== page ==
How the French Revolution Gave Birth to the Third World

Roundup
tags: French Revolution, Third World, Alfred Sauvy



Pooja Bhatia is a deputy editor at OZY. She has written for the Wall Street Journal, New York Times and the Economist, and was once the mango-eating champion of Port-au-Prince.

Four years ago, the president of the World Bank got up before a well-heeled Princeton audience and declared the Third World over.

“If 1989 saw the end of the Second World with Communism’s demise, then 2009 saw the end of what was known as the Third World,” Robert Zoellick announced. Economies were newly rising, power shifting: “North and South, East and West, are now points on a compass, not economic destinies,” he said.

On its face, it was an odd proposition. For starters, Zoellick was about two decades late: Were the meaning of the Third World true to its origins, it should have died when the Cold War did. Then again, the meaning of the Third World has been slippery almost since its conception. Though Zoellick and many others consider the term passé, it lingers — in journals, in books, on the lips of subalterns throughout the world. Maybe that’s because no alternative has as pliable a meaning.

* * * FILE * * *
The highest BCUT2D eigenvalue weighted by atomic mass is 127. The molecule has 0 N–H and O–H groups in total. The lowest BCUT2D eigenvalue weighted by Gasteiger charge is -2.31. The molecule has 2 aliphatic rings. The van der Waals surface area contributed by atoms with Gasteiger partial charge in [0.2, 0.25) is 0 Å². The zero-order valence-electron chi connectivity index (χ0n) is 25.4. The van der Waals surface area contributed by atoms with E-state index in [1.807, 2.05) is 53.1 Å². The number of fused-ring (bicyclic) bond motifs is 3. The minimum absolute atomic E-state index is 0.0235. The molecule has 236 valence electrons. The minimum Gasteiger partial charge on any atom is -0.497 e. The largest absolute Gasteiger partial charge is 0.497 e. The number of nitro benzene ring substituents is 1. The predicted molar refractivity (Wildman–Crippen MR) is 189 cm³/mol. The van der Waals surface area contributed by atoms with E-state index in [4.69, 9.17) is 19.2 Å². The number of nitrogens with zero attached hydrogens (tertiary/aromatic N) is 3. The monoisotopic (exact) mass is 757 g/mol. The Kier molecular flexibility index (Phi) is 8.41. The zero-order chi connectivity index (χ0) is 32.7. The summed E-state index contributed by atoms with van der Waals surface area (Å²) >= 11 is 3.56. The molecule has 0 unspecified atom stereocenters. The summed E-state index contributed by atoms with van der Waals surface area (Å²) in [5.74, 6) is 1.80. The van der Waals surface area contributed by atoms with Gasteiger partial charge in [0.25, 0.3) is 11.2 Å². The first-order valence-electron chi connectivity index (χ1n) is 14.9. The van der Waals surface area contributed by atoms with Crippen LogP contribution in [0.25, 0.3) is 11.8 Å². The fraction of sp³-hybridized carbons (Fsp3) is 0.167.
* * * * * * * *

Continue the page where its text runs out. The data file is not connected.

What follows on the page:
More on that in a moment. But first, some Third World datapoint:

Date of Birth: August 14, 1952


Place of Birth: L’Observateur, a French weekly


Proud Papa: Alfred Sauvy, French demographer and the first director of the Institut National des Etudes Démographique.


Circumstances of Birth: Sauvy wrote a column, “Trois Mondes, Une Planète,” that worried that poor countries would get lost in the Cold War. Engaged in an arms race, the capitalist West and communist East would neglect world hunger, poverty, and disease. And it would be to their peril, he warned. “After all, this Third World — ignored, exploited, scorned like the Third Estate — wants to be something, too.”


Sauvy’s French audience would know that Third Estate allusion.  ...




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